Carlos Gomez

And That Happened: Monday’s scores and highlights


Brewers 4, Reds 3: Holy moly that was a crazy game-ending catch for Carlos Gomez, robbing Joey Votto of the go-ahead home run:


Rays 7, Twins 4: The Rays continue to roll, winning their ninth in ten chances. Joe Maddon talked about his team going ten games over .500:

“The thing I like is that we’re 10 games over,” Maddon said. “You’ve got to go to 10, then you’ve got to go to 15, etc., etc. The major takeaway from tonight is the fact that we’re 10 games over.”

That’s the baseball version of the “this one goes to 11” thing from “This is Spinal Tap.”

Rangers 8, Orioles 5: Scott Feldman’s second start for the Orioles was not as good as his first as his old mates from Texas pounded him for seven runs, chasing him in the middle of their six-run sixth inning. Ian Kinsler had four RBI including a bases-clearing double. Baltimore stranded ten runners and went 1 for 12 with runners in scoring condition.

Phillies 3, Nationals 2: John Lannan had a way better against-his-former-mates performance than Feldman did as the Phillies continue to take it to the guys in front of them in the NL East. Dan Haren, meanwhile, looked better than he had following a couple of weeks on the disabled list but was outdueled. If he had won it would have given him a win against every MLB team in his career. Oh well, maybe next time.

Athletics 2, Pirates 1: Bartolo Colon keeps on rolling along, allowing one run in seven innings and improving to 12-3 with a 2.69 ERA. Jeff Locke — another surprise ace this year — lost for the first time since his first start of the season. Coco Crisp had a cool diving catch to record the last out while Colon was in the game.

Tigers 4, Indians 2: Victor Martinez’s two-run double in the tenth helps Detroit wrap up the series by taking its third of four from the upstart Tribe. Max Scherzer’s no decision keeps his loss-free record intact. It was the first Indians loss in extra innings this year.

Braves 7, Marlins 1: When a game goes 14 innings you don’t expect it to end with a six-run spread, but this one did. Chris Hatcher came in for the Marlins in the top of that inning and gave up a two-run double to Justin Upton, a two-run single and a single to Gerald Laird which led to an error allowing in the unearned final run.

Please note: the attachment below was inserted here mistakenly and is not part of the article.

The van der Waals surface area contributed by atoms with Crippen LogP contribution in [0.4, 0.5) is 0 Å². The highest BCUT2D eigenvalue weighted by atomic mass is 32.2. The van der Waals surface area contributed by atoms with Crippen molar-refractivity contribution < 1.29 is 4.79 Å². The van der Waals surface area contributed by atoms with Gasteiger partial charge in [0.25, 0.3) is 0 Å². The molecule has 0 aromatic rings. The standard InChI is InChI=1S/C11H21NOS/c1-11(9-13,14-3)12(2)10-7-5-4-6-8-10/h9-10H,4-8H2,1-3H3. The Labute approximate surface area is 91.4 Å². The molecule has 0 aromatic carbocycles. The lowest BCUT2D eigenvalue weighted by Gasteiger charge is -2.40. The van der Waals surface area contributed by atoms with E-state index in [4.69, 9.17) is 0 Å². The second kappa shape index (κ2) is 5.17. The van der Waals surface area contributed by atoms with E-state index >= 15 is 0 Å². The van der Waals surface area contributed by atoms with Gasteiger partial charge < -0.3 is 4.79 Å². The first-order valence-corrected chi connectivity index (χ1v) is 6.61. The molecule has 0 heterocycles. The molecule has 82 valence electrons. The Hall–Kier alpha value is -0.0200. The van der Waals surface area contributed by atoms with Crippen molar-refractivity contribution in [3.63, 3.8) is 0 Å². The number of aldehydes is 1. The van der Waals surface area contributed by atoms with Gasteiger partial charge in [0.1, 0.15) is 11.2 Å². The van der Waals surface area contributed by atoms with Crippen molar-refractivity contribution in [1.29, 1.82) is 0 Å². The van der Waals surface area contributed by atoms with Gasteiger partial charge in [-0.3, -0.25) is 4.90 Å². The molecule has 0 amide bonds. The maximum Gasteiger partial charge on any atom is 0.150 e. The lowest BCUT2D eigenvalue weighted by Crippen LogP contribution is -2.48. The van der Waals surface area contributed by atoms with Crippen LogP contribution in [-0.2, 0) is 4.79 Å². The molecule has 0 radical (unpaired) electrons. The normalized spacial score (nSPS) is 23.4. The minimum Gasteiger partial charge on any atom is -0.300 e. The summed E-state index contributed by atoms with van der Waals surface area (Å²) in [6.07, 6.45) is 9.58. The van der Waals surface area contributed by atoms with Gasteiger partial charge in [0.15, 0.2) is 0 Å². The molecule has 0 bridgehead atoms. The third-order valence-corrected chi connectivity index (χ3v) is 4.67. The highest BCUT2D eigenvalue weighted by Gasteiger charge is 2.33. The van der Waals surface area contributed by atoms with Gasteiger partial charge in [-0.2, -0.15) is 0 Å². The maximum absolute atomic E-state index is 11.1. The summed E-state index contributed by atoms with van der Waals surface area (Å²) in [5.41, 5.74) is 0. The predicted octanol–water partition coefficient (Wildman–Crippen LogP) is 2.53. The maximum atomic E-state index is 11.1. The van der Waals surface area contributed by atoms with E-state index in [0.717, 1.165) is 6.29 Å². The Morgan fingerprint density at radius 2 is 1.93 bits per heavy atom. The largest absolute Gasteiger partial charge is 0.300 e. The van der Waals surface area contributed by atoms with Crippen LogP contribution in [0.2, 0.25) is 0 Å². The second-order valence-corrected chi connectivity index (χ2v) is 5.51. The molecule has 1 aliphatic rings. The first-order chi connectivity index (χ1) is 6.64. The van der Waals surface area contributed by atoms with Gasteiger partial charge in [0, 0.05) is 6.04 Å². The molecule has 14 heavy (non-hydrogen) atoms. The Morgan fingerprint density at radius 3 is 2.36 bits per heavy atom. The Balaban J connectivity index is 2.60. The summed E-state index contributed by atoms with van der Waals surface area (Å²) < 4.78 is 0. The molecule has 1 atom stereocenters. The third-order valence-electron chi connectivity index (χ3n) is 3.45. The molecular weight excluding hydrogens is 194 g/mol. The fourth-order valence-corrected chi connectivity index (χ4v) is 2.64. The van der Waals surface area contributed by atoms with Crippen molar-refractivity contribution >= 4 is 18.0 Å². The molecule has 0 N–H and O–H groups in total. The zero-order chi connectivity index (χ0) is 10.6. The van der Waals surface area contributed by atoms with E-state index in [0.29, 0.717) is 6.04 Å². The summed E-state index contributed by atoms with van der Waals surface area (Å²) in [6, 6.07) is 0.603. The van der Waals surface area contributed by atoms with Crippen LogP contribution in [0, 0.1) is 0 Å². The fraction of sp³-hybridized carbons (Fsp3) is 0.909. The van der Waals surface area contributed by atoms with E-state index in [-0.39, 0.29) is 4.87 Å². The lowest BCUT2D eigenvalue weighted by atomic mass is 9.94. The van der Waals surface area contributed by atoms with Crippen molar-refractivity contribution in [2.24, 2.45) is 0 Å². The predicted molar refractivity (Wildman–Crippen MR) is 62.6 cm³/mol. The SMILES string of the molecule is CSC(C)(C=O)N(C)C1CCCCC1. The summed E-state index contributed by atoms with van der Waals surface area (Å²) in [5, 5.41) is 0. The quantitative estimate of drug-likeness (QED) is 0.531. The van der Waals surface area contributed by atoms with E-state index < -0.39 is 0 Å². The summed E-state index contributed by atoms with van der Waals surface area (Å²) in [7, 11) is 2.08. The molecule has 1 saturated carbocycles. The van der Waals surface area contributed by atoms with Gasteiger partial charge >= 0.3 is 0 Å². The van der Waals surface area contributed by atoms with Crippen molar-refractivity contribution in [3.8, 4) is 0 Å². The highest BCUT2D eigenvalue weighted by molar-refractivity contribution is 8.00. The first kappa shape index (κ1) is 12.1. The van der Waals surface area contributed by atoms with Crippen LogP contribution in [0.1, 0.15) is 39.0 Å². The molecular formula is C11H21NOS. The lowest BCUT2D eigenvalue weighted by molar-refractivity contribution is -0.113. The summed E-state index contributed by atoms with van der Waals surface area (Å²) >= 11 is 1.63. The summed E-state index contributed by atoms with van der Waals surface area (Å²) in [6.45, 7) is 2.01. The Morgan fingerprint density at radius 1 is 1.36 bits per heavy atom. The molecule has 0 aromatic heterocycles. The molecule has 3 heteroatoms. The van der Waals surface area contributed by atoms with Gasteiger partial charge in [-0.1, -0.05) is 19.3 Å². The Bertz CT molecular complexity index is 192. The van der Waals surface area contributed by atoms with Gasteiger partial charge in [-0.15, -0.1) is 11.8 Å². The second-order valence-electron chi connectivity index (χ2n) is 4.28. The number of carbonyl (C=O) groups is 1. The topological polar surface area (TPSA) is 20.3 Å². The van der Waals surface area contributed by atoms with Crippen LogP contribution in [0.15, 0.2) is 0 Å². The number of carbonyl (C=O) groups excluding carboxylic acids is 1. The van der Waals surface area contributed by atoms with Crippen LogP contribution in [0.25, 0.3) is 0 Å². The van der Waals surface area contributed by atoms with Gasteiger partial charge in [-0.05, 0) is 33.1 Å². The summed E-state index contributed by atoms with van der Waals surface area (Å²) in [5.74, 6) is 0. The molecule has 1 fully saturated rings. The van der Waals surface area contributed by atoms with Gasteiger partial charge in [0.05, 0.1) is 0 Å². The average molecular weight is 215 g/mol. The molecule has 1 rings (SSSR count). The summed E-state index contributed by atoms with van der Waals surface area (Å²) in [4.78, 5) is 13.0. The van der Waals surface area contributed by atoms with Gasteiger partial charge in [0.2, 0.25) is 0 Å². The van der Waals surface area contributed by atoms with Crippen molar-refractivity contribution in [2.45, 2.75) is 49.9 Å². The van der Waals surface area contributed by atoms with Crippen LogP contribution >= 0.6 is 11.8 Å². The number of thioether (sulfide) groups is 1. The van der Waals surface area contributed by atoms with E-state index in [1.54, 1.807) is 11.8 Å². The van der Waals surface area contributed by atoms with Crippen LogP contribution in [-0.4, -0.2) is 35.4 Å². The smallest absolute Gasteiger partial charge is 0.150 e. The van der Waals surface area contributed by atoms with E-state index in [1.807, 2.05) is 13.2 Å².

Royals 5, Yankees 1: Jeremy Guthrie came back despite an hour rain delay and pitched into the seventh. Alex Gordon, David Lough and Johnny Giavotella had RBI doubles, Alcides Escobar had an RBI triple. The Yankees lineup may have been the most anonymous one they’ve fielded since the first Bush administration.

Dodgers 6, Diamondbacks 1: Zack Greinke tossed seven shutout innings allowing only two hits — one less hit than he himself had at the plate — as the Dodgers end the Dbacks’ winning streak and pull to within three and a half. The white-hot Hanley Ramirez extended his hitting streak to 19 games. No brawls to report.

Cubs 8, White Sox 2: Matt Garza continues to build his trade value, allowing one earned run over seven innings. Alfonso Soriano is a perpetual trade candidate and that ship may have already sailed, but he added three hits — including a homer — four runs and a steal. The battle of Chicago has zero playoff significance, but I’m sure people in Chicago enjoy it. Maybe. I dunno.

Rockies 4, Padres 2:  Tyler Chatwood took a comebacker off his leg, stayed in the game and still took a shutout into the seventh. The Padres dropped their tenth in a row. In other news, yesterday I bought tickets to a Padres game in late September which I am now realizing will have very little significance in the grand scheme of things. But hey, I’ll be on a weekend trip to California and that’s it’s own reward.